Send my roots rain
Doubtless, you also have days when nothing seems to go right. I had one such, this week. Gripped by a unhappiness and helpless to shake it off, I stared gloomily at the trees, sadly bare of leaves and bemoaned the lack of a cheering sun.
In the end, I just went to bed, for a read. I picked up a book, PRAYERS OF HOPE, and memories came flooding back…
It was 1975. I was PR-promoting books for the then-named BBC Publications. A slim paperback landed on my desk, PRAYERS OF HOPE, a collection of ‘Prayer for the Day’ broadcasts on Radio 4 by Richard Harries, then vicar of All Saints’ Church, Fulham. I found myself devouring every page. This was direct communication; the friendly sharing of his thoughts. (Unsurprisingly, Richard was later made Bishop of Oxford.)
Back to the now. At random, I opened on a Prayer containing these words:
‘Or it may be that without feeling actually depressed, there seems a terrible heaviness, sameness and pointlessness about each succeeding day…’ He goes on to recall that there used to be a special name for this mood: acidie. This, he continues, was an experience of ‘one who was both one of the great innovators in English poetry and a Jesuit priest. In a poem, Gerard Manley Hopkins contrasts his own apparently barren life with the joyful abundance of nature’.
Now leaved how thick! Laced they are again
With fretty chervil, look and fresh wind shakes
Them; birds build – but not I build; no, but strain,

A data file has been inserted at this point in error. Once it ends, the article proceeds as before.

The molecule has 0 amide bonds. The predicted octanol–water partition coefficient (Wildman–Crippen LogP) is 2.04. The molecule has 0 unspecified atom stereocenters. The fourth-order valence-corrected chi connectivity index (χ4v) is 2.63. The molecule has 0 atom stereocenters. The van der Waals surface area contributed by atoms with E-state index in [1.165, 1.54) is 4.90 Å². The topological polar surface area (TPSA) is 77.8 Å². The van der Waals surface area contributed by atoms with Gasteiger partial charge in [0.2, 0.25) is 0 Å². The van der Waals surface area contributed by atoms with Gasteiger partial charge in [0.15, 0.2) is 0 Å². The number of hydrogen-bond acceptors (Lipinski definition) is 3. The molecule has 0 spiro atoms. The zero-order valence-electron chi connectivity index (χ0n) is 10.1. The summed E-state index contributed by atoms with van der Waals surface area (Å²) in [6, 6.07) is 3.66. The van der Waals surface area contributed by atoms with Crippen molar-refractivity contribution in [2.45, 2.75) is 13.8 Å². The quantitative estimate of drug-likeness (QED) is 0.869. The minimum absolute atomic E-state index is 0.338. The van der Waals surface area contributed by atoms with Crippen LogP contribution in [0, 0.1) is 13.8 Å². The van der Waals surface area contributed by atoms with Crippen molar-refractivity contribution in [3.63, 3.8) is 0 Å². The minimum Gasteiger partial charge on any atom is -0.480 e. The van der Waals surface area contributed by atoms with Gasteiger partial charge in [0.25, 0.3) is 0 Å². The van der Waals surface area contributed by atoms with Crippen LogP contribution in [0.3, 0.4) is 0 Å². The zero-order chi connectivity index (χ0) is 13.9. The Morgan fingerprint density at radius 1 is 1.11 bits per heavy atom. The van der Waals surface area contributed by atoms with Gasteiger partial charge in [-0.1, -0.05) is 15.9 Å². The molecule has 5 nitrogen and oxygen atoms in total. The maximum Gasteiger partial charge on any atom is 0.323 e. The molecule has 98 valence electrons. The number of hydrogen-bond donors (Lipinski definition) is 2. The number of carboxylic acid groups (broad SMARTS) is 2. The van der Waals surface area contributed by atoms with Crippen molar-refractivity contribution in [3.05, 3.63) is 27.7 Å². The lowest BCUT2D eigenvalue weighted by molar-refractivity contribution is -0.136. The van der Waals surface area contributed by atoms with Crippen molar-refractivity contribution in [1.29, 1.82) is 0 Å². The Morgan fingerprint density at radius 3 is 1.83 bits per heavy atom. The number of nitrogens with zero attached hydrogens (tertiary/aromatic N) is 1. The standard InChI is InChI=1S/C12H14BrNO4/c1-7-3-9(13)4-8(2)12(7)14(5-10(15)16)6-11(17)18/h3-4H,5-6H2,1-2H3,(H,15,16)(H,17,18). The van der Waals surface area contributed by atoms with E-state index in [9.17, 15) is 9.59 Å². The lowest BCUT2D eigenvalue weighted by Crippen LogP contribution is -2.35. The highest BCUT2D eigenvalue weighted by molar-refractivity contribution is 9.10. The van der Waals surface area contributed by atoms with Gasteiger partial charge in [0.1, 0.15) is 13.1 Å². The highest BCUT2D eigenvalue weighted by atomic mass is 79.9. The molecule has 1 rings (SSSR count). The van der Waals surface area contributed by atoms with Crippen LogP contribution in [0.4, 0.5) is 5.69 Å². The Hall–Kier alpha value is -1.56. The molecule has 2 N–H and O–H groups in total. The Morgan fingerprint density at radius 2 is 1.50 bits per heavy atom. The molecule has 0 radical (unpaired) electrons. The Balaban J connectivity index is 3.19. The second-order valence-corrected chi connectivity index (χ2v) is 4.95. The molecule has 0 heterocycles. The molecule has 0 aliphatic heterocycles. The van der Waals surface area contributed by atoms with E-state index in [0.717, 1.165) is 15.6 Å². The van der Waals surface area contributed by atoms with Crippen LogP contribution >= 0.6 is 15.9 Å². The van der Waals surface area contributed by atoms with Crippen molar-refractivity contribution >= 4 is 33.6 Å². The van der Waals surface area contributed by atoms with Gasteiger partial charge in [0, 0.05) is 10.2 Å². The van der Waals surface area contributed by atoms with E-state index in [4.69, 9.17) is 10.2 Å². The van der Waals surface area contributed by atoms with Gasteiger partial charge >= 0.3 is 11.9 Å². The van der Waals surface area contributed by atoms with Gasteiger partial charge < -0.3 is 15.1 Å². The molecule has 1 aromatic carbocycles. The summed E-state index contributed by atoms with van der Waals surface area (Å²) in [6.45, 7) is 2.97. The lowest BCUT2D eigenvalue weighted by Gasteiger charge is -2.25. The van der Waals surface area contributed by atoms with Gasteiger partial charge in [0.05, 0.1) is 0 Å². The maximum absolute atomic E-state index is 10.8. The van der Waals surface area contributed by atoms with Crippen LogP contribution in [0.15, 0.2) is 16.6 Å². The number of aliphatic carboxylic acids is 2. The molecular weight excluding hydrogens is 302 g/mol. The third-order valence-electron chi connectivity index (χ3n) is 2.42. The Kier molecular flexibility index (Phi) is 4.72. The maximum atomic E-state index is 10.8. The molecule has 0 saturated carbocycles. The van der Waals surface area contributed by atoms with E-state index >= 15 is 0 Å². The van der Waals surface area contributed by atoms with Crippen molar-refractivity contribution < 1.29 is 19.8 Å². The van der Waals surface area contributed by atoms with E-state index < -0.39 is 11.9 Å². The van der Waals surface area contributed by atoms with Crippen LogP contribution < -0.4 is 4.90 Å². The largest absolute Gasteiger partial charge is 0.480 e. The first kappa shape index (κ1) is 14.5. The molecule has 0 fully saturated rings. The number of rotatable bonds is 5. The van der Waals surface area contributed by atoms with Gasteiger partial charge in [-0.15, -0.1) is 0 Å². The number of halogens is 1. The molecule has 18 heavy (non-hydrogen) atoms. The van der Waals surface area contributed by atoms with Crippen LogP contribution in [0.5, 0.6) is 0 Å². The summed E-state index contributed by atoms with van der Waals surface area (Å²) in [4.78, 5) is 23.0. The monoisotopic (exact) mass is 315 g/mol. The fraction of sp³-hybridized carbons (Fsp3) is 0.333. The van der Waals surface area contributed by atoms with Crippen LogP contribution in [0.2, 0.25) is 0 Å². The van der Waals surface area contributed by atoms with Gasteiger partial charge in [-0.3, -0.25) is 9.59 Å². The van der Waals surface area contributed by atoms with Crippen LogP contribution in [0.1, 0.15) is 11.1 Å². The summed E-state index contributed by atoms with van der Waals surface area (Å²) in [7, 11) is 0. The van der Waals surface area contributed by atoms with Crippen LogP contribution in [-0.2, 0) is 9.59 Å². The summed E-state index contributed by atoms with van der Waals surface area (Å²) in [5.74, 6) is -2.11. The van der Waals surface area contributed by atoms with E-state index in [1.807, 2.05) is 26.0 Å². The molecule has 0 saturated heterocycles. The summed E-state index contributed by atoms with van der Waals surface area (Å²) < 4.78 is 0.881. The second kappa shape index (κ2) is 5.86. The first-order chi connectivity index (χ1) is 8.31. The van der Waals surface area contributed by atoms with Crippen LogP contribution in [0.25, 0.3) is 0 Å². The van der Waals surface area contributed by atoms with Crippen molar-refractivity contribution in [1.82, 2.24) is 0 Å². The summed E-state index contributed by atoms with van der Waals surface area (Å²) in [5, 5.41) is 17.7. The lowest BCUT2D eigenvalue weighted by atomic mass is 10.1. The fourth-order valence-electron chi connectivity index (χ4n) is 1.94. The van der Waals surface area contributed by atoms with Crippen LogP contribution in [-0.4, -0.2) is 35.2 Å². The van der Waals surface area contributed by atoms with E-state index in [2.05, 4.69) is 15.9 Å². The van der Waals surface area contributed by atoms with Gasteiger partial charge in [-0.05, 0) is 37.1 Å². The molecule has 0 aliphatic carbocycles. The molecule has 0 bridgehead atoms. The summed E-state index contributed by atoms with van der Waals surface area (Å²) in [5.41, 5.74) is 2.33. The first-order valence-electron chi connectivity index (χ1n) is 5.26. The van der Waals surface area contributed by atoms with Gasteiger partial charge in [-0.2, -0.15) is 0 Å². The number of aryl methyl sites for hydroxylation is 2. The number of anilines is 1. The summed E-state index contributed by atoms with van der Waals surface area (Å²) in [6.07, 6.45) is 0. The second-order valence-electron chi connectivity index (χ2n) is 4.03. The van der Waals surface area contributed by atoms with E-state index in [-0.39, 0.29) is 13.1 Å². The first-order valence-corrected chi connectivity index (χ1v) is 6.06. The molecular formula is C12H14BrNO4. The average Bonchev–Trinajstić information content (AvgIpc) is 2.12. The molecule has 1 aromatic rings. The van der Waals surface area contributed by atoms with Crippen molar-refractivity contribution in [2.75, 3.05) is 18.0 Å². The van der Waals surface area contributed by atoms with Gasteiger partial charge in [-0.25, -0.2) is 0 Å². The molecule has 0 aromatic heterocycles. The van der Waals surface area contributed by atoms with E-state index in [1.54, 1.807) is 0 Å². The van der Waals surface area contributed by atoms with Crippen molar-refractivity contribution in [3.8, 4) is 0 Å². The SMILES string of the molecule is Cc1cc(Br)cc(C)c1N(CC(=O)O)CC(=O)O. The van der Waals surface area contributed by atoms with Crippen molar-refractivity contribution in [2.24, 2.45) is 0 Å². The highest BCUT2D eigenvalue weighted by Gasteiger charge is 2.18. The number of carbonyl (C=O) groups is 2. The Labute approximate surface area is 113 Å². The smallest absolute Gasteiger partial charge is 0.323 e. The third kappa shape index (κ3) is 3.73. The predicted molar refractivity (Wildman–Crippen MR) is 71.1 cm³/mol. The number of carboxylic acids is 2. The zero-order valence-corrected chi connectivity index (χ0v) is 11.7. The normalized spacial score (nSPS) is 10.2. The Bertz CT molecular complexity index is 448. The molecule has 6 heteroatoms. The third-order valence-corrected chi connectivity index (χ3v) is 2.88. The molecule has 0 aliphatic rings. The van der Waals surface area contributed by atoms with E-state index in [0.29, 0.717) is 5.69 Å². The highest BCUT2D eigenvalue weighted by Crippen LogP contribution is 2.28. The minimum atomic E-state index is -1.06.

Time’s eunich, and not breed one word that wakes.
Mine, O thou Lord of life, send my roots rain…
After reading this, I fell into a deep, peaceful sleep. When I woke up, all was well.
'Summer and winter, and springtime and harvest...'
This evocative sketch of threshing is by Charles Bone, a former President of the Royal Institute of Painters in Watercolour. He was a friend (and neighbour, in Puttenham, Surrey) of Norman Wyatt, whose book, AN EVER-ROLLING STREAM, SMH were proud to publish in 1993. Not many copies left now, back at the full price; a lovely, informative reminder of how life used to be lived, 'in the slow lane'.
According to the Gregorian Calendar, 29 August 1987 fell on a Tuesday. On that memorable day, I published COLDWALTHAM: A Story of Three Hamlets. That day marked the start of an Enterprise which David Holloway, a former distinguished Literary Editor of the DAILY TELEGRAPH, called my ‘garden-shed industry’.
Thus, we have now celebrated 30 years of publishing under the SMH imprint! Not bad for a chiefly one-woman band, if you’ll excuse the immodesty!
Looking back through the years, there have been highlights. Our books have concentrated on country matters, Christian thoughts, poetry and memoirs, in no particular order.